Disney's Star Wars much more than just films
Disney's $US4.05 billion acquisition of LucasFilm – and the accompanying announcement this week it will make more Star Wars films – will undoubtedly be met with some scepticism by many fans.
They will be worried what the owner of Mickey Mouse may do to their beloved sci-fi franchise.
Could Mickey make a cameo? Will Princess Leia wear black ears and a Minnie Mouse dress? Could the Big Bad Wolf replace Darth Vader?
And judging by what Disney did with Toy Story 3 after buying Pixar in 2006 – that film grossed more than $US1 billion – the Star Wars films are in good film-making hands.
Disney is no stranger to actions films, either, recently making The Avengers – starring Robert Downey Jr and Scarlett Johansson – which has grossed more than $US1.5 billion.
But fans of the original three films will likely be disappointed whatever Disney does with the upcoming films, as they were with George Lucas' work on the three prequels.
As NBR's technology editor Chris Keall argues, while "the original Star Wars and the Empire Strikes Back were classics, Mr Lucas' further work on the franchise was creatively exhausted, over-written and smothered by excessive CGI".
Perhaps, but judging by box office takings, fans watched them anyway.
What the films have made
The figures quoted below have all been adjusted for inflation
Mr Lucas' three prequels were met with disdain by critics and fans for introducing strange, gimmicky characters such as Jar Jar Binks.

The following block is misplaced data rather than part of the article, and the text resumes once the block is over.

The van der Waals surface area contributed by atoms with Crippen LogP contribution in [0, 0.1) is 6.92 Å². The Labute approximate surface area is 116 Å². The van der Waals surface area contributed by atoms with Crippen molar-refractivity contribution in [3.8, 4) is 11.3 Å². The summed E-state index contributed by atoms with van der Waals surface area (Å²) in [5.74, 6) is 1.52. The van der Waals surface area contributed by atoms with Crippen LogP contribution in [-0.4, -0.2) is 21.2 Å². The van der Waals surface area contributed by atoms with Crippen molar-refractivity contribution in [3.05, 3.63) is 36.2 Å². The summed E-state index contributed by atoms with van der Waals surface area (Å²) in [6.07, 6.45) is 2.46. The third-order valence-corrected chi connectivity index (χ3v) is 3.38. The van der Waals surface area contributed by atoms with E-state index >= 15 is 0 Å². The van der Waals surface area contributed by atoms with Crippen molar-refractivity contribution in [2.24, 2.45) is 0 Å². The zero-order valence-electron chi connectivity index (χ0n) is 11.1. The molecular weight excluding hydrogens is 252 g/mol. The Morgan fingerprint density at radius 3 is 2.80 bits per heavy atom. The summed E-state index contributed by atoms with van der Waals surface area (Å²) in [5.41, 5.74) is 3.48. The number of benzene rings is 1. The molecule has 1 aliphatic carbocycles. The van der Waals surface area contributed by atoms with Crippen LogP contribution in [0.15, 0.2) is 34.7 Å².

But the films achieved relatively high box office success – the first one, 1999's The Phantom Menace, grossed $US724 million, according to Box Office Mojo.
That makes it the 16th highest-grossing film in history.
The first Star Wars film released, however – 1977's A New Hope – takes the cake, raking in $US1.4 billion gross at the box office, the second highest-grossing film ever.
No 1, incidentally, is 1939's Gone With The Wind, grossing $US1.6 billion.
Four of the six Star Wars films make into the top 20 highest-grossing films. All six movies have made $US4.4 billion at the box office.
The potential is there for Disney to capitalise on that. The Star Wars brand is enormously popular, so it is very likely its films would be successful.
The real money for Disney, however, is not in the films, but merchandise.
Merchandising the key
The Star Wars franchise brought in $3 billion in licensing revenue last year alone, according to the Hollywood Reporter.
All most anything one can think has had the Star Wars logo slapped on it: books, comics, toys and TV shows.
LucasArts has published more than 150 computer games since 1977, with more being made all the time.
There are board games, too, such as Star Wars Monopoly and Star Wars Trivial Pursuit.
But there are also endless possibilities for merchandising other things, as pointed out by Business Insider.
Ideas include a Jubba The Hutt beanbag chair, Princess Leia hair headphones and a Death Star-shaped barbecue.
Never mind the silly suggestions, the franchising potential for Disney is huge.
As Forbes' Dorothy Pomerantz points out, Star Wars has 17,000 characters living on thousands of planets, spanning 20,000 years.
However ridiculous that sounds, there is a seemingly endless scope for spin-offs.
Fanatic fan base
Whatever Disney decides to do with its newly acquired merchandise machine, Star Wars already has a large, dedicated and excitable fanbase.
For example, some Wikipedia articles under the Star Wars name include: Languages in Star Wars, Physics in Star Wars, Star Wars Gangsta Rap, Star Wars Technical Commentaries and Lightsaber combat.
There are also 1.5 million members of an online role-playing game called Star Wars: The Old Republic.
Others write fan fiction, or log on to one of several hundred fan sites to discuss all things Star Wars.
It appears there is just about anything Star Wars fans will buy, play and discuss.
And from that perspective, there seems little Disney could do to botch it up.
It has bought a successful, resourceful company and an iconic brand, with which it has the potential to earn billions more dollars.